In an interview, Helen Clarke (our Prime Minister from 1999 to 2008) has labelled Trump’s decision to freeze contributions to WHO as foolish. “I can’t think of anything more foolish in the middle of a global pandemic which has gone beyond being a health crisis to being a full-blown economic and social crisis,” She said.
Trump had”no substantive point” in making the move based on his concerns about the organisation’s management of the Covid-19 outbreak.
“At the end of this ghastly matter… for sure the WHO will do a full review and lessons learned as it did after Ebola. And after Ebola where it had initially not responded well, a whole lot of new mechanisms were put in place, and that has put the WHO in a much better position this time to be handling the epidemic.
“But this is a virus which we knew absolutely nothing about four months ago, almost nothing about three months ago, and everybody is scrambling to keep up.
“So in a sense to defund and make accusations against WHO is to shoot the messenger, that’s been trying to tell the world for several months, that this is serious, and countries need to prepare.”
“Of course, he has half a point around the travel restrictions. WHO doesn’t advise those, and I think one of its concerns is that countries might be less honest and transparent if they knew they were going to be, those sorts of consequences,” Clark told Checkpoint.
“Obviously New Zealand also moved by the end of January to stop people who were not New Zealand citizens or residents coming from China, or even transiting through China in the previous 14 days,” she said.
“I understand the kind of sensitivities in the WHO around travel bans but countries like the US, New Zealand and many others have got on and put them on anyway.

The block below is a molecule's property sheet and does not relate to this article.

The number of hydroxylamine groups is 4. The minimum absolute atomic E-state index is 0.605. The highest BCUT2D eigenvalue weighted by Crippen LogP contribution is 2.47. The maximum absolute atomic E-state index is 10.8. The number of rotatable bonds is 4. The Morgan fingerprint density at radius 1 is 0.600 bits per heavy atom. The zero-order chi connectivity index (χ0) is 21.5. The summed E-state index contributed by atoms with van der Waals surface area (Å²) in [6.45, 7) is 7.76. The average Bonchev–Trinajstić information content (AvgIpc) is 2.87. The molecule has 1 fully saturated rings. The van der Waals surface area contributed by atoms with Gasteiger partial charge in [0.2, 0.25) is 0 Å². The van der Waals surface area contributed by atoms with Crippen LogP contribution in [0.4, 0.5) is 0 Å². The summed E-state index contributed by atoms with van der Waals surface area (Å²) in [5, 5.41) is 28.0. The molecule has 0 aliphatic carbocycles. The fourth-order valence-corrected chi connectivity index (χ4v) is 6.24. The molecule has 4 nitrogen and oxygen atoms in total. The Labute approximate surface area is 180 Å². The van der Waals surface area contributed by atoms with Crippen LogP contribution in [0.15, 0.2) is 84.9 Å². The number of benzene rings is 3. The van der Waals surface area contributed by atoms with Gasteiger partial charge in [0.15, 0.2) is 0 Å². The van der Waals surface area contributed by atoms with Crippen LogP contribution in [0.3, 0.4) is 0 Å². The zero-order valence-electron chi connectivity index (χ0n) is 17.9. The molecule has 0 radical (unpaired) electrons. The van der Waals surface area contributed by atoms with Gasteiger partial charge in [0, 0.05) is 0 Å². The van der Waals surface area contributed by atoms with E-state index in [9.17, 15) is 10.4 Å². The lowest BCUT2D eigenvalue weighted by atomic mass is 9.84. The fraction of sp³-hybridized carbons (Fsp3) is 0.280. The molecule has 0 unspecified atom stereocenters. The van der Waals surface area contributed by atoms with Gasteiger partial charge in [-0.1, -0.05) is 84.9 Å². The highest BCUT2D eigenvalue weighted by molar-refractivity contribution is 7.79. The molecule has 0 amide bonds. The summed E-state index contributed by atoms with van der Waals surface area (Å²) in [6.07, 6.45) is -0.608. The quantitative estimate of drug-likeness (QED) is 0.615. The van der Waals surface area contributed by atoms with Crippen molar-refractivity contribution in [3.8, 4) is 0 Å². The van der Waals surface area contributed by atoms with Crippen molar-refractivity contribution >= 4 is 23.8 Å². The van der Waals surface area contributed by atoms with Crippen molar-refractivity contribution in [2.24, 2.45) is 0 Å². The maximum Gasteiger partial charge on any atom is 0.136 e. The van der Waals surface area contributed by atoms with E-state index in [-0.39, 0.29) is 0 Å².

Helen was critical of the delay in Beijing reporting the outbreak to WHO, but acknowledges this might be due to local factors and not the central government:
“On the issue of transparency, yes, of course, with an authoritarian society which doesn’t operate the way the US does or New Zealand does – with our free and open media, and the ability to say what you want and raise whatever questions you want – things are different.
“And the reality is there was knowledge in Wuhan at least a month before the notification of the disease to the WHO.
“I might say from my experience of dealing with China with such a critical issue, which was over the milk powder scandal back in 2008, our experience was that when we blew the whistle in Beijing, Beijing moved at the speed of lightning.
“Down at the regional level they’re not always so keen to tell Beijing about a problem. But if you go in at the top, Beijing can act very quickly, and my impression is that it may well be that the regional people withheld knowledge from Beijing, as well.”
Helen was also critical of the UN’s reaction the pandemic:
“There has been a crisis mechanism that was activated by WHO some weeks ago but it’s at the Mike Ryan director level. What Dr David Nabarro – who used to advise Ban Ki-moon on pandemic response – has recommended is that the Secretary-General should convene a pandemic emergency coordination council.
“I think that should be a standing body to be activated whenever something like this arises.
“This is the sixth public health emergency of international concern since 2003. On average, these horrible events are going to come around every three years.
“So a standing capacity, which would be the Secretary-General, the heads of the International Monetary Fund and the World Bank and the Director-General of the WHO.
“Their networks are huge – the IMF and World Bank – they have the ears of every finance minister in the world.
“And what’s going to release money now for a response that will fight the health aspects of the virus, and the economic crisis and social crisis, is the finance ministers.”
Helen said another action the UN could make would be for the Secretary-General to go the Security Council to formally state the pandemic was a threat to global peace and security, and ask it to make a resolution to that effect.
“Security Council resolutions are binding. If it says that, as it did with Ebola six years ago, and calls on all member states to use all necessary means to fight it, that really ups the ante for global coordination.”